A killer whale at SeaWorld is so depressed that she won’t even feed her 2-year-old baby, according to experts.
A new video shows Orca experts traveling to SeaWorld in San Diego to check up on Kasatka has emerged, and it makes for harrowing viewing, especially when it comes to her treatment of her child, Makani.
Marine Biologist Ingrid Visser and ex-Sea World trainer John Hargrove traveled to SeaWorld San Diego on October 7, to examine and analyze the behavior of the orcas. They also took the camera crew for the upcoming orca documentary, Superpod, along with them to document what they found.
Makani can repeatedly be seen banging her head into Kasatka’s belly. Hargrove explains in the clip that this is a “precursor to nursing.” However, Kasatka decides to just ignore her pleas.
This has clearly been going on for some time too, because Kasatka has even developed a bruise underneath her stomach because of the incessant banging.
Visser then explained, “That’s just because the calf is constantly trying to get food, so desperately hungry, so bored. It’s a stereotypic behavior now.”
All of this behaviour led Hargrove, who now works as an anti-captivity advocate following his tenure as a senior orca trainer at SeaWorld for several years, to explain that Kasatka is “so depressed, [she’s] incapable of taking care of her calf.”
Leading orca researcher Naomi Rose, who works at the Animal Welfare Institute, even confirmed, via The Huffington Post, that Kasatka’s actions were rather abnormal.
“If I saw a calf head-bumping its mother over and over and nothing coming of it then I would definitely consider that abnormal,” Rose declared. “Normally when a calf solicits nursing that way, the mother nurses! The calf is probably not getting the milk it needs.”
Other bizarre antics from Kasatka has included her simply staring at a concrete wall for no explicit reason, which Hargrove insisted was “insane.”
Kastka was spotted simply floating in the water in a position that made it impossible for her to feed her young, even though Makani was seen repeatedly banging on her and requesting to be nursed.
This provoked Hargrove to explain, “Just imagine like a crying baby needing something from the mother, and the mother so depressed that she is incapable of looking after her calf.”
You can watch the Superpod Doc’s Orca Experts Go To SeaWorld video below.
Hargrove and Visser hope that their discoveries and footage can inspire people to take action against SeaWorld’s treatment of these killer whales and orcas.
However, they are clearly facing obstructions and challenges from SeaWorld, who even during the course of them filming this clip forced the pair and their camera crew to evacuate the park.
In fact, following the release of the above video, SeaWorld’s communications director, Aimee Jeansonne Becka, immediately went on the defensive, and insisted that the actions of the whales were completely normal.
According to One Green Planet, Becka explained that “the so-called killer whale experts have got it all wrong.” She added that “the resting behavior seen (by Visser) is a natural behavior seen in the wild” and that “no-one is more dedicated to the health and wellbeing of our whales than the expert veterinarians and animal care staff working with them every day.”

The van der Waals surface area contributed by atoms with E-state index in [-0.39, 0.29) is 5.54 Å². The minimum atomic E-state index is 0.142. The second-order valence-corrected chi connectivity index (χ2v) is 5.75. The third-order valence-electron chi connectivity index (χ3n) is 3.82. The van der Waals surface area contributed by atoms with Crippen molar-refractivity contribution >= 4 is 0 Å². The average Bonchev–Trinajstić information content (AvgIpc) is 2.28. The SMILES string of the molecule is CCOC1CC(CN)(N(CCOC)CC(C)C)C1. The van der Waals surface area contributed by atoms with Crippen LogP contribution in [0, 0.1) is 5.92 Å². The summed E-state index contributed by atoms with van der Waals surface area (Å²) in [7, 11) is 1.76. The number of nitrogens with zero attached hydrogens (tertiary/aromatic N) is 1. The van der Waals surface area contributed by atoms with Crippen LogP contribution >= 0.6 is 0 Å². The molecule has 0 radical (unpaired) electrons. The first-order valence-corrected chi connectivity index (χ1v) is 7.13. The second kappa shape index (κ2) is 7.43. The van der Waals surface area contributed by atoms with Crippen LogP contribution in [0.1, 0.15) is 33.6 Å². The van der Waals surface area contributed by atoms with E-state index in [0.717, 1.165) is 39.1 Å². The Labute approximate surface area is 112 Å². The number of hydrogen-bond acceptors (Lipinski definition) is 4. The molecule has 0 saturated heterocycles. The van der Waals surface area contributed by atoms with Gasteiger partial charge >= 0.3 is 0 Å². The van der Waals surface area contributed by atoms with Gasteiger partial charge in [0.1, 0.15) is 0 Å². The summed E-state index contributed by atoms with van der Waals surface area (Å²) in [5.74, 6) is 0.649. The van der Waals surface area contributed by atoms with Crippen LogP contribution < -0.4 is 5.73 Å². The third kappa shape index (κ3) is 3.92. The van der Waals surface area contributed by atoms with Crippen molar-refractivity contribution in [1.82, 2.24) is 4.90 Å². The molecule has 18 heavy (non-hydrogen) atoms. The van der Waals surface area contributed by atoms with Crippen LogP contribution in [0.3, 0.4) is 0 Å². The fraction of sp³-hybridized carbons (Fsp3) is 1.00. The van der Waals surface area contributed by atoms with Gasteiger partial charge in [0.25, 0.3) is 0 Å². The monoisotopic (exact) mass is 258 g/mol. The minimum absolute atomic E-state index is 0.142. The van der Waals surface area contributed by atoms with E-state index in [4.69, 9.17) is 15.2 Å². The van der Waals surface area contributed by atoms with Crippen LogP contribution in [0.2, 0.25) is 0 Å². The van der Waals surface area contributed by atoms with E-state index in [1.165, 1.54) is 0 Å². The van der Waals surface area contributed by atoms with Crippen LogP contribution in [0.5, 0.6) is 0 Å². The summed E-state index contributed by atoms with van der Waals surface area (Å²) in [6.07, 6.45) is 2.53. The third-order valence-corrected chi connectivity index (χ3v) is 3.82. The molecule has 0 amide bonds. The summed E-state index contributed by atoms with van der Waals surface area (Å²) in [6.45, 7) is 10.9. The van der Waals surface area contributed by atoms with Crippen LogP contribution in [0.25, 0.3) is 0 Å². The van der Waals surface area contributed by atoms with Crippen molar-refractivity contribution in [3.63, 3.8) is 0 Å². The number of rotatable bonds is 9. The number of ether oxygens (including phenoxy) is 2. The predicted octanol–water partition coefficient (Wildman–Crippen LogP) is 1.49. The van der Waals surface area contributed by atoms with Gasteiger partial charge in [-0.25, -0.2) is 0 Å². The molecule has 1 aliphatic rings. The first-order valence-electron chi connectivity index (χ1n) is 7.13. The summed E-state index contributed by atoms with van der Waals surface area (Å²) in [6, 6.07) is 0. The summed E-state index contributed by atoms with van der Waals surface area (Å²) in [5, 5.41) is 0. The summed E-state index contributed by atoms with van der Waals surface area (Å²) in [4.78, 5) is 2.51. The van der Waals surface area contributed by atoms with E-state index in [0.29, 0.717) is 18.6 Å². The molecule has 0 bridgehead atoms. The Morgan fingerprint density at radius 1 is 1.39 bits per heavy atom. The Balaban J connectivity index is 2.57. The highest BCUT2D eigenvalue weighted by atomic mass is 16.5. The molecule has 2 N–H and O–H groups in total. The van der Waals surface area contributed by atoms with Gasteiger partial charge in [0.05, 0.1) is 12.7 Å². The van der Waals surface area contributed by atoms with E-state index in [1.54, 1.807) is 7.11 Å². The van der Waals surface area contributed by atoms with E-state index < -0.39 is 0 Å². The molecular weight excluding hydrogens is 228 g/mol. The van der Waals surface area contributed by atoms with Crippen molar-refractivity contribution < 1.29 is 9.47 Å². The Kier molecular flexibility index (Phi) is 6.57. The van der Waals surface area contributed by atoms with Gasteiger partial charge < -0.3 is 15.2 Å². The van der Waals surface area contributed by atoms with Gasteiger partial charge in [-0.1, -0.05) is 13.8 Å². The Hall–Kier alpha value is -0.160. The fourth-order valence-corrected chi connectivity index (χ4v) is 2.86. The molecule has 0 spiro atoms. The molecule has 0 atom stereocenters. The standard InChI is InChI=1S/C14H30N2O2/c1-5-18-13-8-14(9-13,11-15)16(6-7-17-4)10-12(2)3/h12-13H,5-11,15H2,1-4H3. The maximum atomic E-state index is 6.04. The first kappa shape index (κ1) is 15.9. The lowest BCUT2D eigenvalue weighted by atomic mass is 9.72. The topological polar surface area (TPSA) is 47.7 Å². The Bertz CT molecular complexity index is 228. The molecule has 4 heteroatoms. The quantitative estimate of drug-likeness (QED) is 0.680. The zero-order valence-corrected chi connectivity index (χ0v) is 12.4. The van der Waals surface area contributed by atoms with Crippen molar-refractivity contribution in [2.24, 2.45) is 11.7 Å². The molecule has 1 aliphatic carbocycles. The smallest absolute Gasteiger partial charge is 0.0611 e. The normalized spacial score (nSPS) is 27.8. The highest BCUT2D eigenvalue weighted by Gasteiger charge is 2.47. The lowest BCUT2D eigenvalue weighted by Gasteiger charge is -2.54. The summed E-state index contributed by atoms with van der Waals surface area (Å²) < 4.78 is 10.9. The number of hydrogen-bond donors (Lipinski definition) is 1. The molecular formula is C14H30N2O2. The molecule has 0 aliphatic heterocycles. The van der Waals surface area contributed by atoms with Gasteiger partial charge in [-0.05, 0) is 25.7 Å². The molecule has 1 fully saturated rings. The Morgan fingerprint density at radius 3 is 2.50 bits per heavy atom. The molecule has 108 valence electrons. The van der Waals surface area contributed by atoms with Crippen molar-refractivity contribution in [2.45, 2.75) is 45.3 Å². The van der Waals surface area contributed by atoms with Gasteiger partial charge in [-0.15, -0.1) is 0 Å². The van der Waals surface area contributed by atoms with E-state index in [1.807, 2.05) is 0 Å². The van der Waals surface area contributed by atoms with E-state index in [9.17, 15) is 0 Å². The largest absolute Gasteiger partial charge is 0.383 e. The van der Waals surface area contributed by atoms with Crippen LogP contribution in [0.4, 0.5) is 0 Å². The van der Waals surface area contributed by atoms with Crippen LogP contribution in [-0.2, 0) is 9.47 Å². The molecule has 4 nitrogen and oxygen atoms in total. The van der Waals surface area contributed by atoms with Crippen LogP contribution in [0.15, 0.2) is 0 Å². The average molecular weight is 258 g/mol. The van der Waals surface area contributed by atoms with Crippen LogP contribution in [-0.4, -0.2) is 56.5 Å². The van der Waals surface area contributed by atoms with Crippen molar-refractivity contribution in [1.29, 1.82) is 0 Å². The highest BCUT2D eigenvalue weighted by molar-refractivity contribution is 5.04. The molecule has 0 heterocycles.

For more information on the plight of captive Orcas and how they usual fare being in these conditions, visit WDC.
In response, the Inquisitr was contacted by SeaWorld Parks & Entertainment’s communications department, which insisted that Visser and Hargrove’s YouTube video included many errors. Becka wrote:
“At the most basic level, these so-called killer whale experts have it all wrong, beginning with:
· They have confused a fully weaned killer whale with a nursing baby. The video shows Makani, an almost 3-year-old killer whale weighing 2,130 pounds, and his mom Kasatka. Makani is fully weaned and eats about 65 pounds of fish a day.
· The whale they identify is often seen pair swimming with Kasatka. Makani “bumping” Kasatka is a commonly observed bonding behavior, and there is no bruising present.
· The resting behavior in the video is a natural behavior seen in the wild. For example, the Southern Resident ecotypes have been seen resting as much as 10-21% of the time. (Heimlich-Boran 1988, Ford 1989, Morton 1990, Baird and Dill 1995, Ford and Ellis 1999, Saulitis et al. 2000)
The video is actually indicative of the many things killer whale biologists still learn from our animals, as field researchers have very few opportunities to witness their full lifecycle, from calf births and nursing to adulthood.
No one is more dedicated to the health and well-being of our killer whales than the expert veterinarians and animal care staff working with them every day.
A video has also been uploaded to YouTube by SeaWorld Parks & Entertainment in response to Visser and Hargrove.
[Photo by Sea World via Getty Images]